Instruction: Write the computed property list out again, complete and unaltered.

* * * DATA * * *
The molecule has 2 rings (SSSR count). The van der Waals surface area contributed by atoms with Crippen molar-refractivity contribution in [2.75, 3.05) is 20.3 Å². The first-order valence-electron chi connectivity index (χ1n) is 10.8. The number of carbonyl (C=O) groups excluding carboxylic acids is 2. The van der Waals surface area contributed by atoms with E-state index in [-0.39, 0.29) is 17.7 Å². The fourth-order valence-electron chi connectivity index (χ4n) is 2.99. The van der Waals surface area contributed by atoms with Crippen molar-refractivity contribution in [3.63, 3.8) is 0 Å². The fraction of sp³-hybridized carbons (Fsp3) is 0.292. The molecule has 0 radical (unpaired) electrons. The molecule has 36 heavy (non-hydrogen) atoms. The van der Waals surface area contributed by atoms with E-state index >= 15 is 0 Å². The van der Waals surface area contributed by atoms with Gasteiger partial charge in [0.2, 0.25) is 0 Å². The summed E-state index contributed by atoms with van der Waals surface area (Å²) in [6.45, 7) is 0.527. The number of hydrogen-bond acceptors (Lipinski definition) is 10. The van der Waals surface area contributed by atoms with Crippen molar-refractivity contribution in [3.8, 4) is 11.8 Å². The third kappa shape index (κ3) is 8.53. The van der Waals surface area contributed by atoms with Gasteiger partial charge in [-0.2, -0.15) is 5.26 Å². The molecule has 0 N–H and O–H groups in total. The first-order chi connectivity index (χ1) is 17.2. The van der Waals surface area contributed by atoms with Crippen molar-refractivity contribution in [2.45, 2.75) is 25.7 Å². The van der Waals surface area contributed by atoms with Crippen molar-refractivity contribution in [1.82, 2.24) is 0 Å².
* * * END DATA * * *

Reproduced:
The molecule has 2 rings (SSSR count). The van der Waals surface area contributed by atoms with Crippen molar-refractivity contribution in [2.75, 3.05) is 20.3 Å². The first-order valence-electron chi connectivity index (χ1n) is 10.8. The number of carbonyl (C=O) groups excluding carboxylic acids is 2. The van der Waals surface area contributed by atoms with E-state index in [-0.39, 0.29) is 17.7 Å². The fourth-order valence-electron chi connectivity index (χ4n) is 2.99. The van der Waals surface area contributed by atoms with Crippen molar-refractivity contribution in [3.63, 3.8) is 0 Å². The fraction of sp³-hybridized carbons (Fsp3) is 0.292. The molecule has 0 radical (unpaired) electrons. The molecule has 36 heavy (non-hydrogen) atoms. The van der Waals surface area contributed by atoms with E-state index >= 15 is 0 Å². The van der Waals surface area contributed by atoms with Gasteiger partial charge in [0.2, 0.25) is 0 Å². The summed E-state index contributed by atoms with van der Waals surface area (Å²) in [6.45, 7) is 0.527. The number of hydrogen-bond acceptors (Lipinski definition) is 10. The van der Waals surface area contributed by atoms with Crippen molar-refractivity contribution in [3.8, 4) is 11.8 Å². The third kappa shape index (κ3) is 8.53. The van der Waals surface area contributed by atoms with Gasteiger partial charge in [-0.2, -0.15) is 5.26 Å². The molecule has 0 N–H and O–H groups in total. The first-order chi connectivity index (χ1) is 17.2. The van der Waals surface area contributed by atoms with Crippen molar-refractivity contribution in [2.45, 2.75) is 25.7 Å². The van der Waals surface area contributed by atoms with Crippen molar-refractivity contribution in [1.82, 2.24) is 0 Å².